Cooked Spiders and Kratie

Off the Beaten Track

I didn't know I'd be going to Kratie that day.

During an early morning stroll past the Old Market area of Siem Reap, I met a young woman setting up her stall for the days trading.

Map of Cambodia, South-East Asia She told me that she was a student from the Mekong River town of Kratie who worked three days a week in Siem Reap and went home to school at the same town for the remainder of the week.

After being conjured to be her first customer of the day she proceeded to tell me about her town and what it had to offer. It must have been a convincing story because one week later I was boarding a river boat in Phnom Penh to travel up the Mekong River to Kratie.

The slow boat started the journey up the turbid coloured Mekong River as it is during the rainy season. About 10 kilometres up the river the boat cruised past the long island of Koh Pach and observed communities and also a large temple. In the dry season the island is popular weekend retreat with Phnom Penh residents as it has a large sandy beach area for them to enjoy.

 Two Boys on Water Buffalo Beside the Mekong River, Near Kratie, Eastern Cambodia, Indochina
Two Boys on Water Buffalo Beside the Mekong River, Near Kratie, Eastern Cambodia
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The boat stopped at the town of Kampong Cham where some of the local villagers disembarked. The opportunity was taken by the rest of the travellers to head into the local market, where we were introduced to a local delicacy. Vendors were quickly on hand to offer their trays of cooked spiders. A local traveller said that the cooked spiders were the areas candy treat and after sampling a selection I would have to agree with him.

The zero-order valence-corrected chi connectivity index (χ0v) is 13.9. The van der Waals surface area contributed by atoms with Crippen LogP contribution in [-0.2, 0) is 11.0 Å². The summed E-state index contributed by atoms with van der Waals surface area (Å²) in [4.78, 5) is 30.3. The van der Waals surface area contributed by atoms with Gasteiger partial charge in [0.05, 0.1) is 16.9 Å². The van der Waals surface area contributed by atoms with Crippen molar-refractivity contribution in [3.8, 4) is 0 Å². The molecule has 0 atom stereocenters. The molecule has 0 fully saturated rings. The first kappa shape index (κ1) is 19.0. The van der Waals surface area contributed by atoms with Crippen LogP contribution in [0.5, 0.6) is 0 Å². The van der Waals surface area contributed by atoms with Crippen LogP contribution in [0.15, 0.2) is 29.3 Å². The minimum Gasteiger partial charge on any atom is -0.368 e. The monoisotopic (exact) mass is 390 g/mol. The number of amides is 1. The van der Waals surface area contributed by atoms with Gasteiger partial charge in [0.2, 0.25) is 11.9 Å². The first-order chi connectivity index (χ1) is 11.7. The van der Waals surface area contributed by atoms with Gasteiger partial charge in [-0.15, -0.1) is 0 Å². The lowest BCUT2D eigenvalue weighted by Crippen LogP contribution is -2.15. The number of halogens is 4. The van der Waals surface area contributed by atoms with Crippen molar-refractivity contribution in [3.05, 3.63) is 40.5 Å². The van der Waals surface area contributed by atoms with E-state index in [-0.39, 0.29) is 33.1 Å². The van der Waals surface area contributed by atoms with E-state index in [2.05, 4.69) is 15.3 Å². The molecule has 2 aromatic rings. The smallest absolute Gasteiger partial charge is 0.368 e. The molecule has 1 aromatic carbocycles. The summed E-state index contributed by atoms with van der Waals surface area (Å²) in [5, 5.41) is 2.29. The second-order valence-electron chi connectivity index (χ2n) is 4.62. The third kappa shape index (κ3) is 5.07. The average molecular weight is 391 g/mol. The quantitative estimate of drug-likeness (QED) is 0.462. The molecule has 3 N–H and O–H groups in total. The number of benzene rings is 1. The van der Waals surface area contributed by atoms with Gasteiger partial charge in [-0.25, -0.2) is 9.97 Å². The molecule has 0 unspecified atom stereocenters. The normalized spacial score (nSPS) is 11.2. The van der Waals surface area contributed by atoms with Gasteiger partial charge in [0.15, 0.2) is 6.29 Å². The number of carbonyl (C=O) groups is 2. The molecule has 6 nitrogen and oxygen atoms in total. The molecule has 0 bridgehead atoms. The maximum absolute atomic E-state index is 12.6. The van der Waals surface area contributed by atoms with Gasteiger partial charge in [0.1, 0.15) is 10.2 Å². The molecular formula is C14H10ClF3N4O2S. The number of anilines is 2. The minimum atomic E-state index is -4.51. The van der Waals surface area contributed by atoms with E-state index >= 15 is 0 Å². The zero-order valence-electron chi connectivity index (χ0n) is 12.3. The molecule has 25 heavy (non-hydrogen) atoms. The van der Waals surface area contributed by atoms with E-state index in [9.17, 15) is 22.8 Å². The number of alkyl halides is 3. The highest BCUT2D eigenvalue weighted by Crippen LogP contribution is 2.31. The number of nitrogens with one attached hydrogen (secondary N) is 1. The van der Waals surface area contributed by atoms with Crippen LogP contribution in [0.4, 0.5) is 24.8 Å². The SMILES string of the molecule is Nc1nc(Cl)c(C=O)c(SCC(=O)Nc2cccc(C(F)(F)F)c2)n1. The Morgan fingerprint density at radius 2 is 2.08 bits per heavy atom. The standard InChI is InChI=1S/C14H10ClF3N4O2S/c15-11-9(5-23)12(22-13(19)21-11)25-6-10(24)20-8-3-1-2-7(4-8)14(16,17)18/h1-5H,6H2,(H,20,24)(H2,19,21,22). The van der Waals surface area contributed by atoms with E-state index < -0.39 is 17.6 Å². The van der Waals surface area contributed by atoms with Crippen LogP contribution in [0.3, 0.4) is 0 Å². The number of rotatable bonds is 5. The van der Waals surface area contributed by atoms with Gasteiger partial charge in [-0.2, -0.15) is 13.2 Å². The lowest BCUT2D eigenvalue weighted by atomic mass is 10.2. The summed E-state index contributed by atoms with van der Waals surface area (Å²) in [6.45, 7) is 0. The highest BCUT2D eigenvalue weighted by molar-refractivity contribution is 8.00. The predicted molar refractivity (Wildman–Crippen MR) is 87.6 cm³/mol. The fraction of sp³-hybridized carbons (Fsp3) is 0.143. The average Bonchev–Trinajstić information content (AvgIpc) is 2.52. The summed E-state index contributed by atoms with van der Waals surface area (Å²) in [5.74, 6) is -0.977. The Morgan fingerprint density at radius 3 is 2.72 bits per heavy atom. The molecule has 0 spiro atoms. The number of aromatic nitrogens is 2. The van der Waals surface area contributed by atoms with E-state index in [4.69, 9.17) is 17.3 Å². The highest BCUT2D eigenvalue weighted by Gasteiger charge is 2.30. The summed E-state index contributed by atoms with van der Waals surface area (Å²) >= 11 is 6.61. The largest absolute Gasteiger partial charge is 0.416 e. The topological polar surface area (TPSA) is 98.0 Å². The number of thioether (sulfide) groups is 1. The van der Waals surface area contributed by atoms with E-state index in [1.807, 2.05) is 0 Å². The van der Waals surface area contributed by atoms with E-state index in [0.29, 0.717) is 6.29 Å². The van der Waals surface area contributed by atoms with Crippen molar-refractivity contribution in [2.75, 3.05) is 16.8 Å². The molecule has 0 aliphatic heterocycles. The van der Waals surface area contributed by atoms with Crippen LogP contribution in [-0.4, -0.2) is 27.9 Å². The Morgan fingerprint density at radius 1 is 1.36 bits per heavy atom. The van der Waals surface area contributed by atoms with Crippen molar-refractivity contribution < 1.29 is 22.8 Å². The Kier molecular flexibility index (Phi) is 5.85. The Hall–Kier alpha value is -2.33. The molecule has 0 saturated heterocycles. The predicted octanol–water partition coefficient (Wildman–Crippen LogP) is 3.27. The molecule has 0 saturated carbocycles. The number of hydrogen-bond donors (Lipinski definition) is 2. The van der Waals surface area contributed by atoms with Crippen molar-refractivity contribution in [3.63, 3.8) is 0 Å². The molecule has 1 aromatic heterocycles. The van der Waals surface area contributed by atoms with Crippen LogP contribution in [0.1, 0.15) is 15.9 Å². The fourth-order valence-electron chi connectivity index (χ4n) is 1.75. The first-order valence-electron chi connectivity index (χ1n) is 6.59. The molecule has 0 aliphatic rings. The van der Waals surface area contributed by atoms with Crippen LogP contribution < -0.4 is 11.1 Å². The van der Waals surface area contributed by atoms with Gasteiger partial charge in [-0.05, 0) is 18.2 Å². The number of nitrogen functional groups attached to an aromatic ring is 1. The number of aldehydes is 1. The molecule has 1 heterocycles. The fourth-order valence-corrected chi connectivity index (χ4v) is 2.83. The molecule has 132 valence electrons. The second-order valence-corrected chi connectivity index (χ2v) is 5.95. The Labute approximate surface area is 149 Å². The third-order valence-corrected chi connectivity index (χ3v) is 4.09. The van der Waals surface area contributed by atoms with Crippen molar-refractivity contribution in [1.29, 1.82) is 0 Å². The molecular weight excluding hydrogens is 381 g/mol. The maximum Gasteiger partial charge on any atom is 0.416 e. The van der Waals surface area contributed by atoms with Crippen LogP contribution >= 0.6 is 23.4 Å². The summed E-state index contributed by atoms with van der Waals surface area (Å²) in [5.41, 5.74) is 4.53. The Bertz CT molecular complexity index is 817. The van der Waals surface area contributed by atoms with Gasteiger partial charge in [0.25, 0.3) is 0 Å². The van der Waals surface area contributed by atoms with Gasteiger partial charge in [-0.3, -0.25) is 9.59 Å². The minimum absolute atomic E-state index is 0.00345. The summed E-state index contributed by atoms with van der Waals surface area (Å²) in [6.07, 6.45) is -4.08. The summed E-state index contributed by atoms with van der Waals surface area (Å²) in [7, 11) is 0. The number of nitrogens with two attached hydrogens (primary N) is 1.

The inland areas around Kampong Cham are the only sites in Cambodia where it is possible to catch the black ground spiders. One noticeable feature about this river side town is the strong French influence in the architecture of the building and homes. The whole area is maintained in a good condition without the areas of decay seen in the other towns.

Once back on board and underway the boat passed under the only bridge on the Mekong River in Cambodia. The appearance of this man made structure seemed in complete contrast to the nature of the river. This two laned bridge links Phnom Penh with the remote eastern provinces of Ratanakiri and Mondulkiri. After a relaxing trip following the winding course of the river, the boat berthed at its pier in Kratie and the passengers went their separate ways. It is a small town dominated by its market place with some guesthouses around it. The rivers front housed a number of small beer stalls, all of which offered a great selection of local dishes.

While Kratie gives the appearance of a town you pass through on the way to somewhere else, the towns treasure is its portrayal of Cambodian everyday life off the beaten tourist track. Its relative isolation and relaxed pace of life allows the tourist to talk with the locals and in a small way integrate into the local lifestyle albeit for a brief period.

Fish from the Mekong River for Sale at Morning Market, Kratie, Cambodia
Fish from the Mekong River for Sale at Morning Market, Kra-tie

Baskets of Fruit and Vegetables at Morning Market, Kratie, Cambodia
Baskets of Fruit and Vegetables at Morning Market, Kra-tie

Shutters on Old Building, Kratie, Cambodia
Shutters on Old Building, Kra-tie

Written by Mike Ibbertson from The Cambodian Adventure.

Where would you like to go next?

A day in Phnom Penh, the capital of the kingdom.

A day in Sihanoukville, the beach town of Cambodia.

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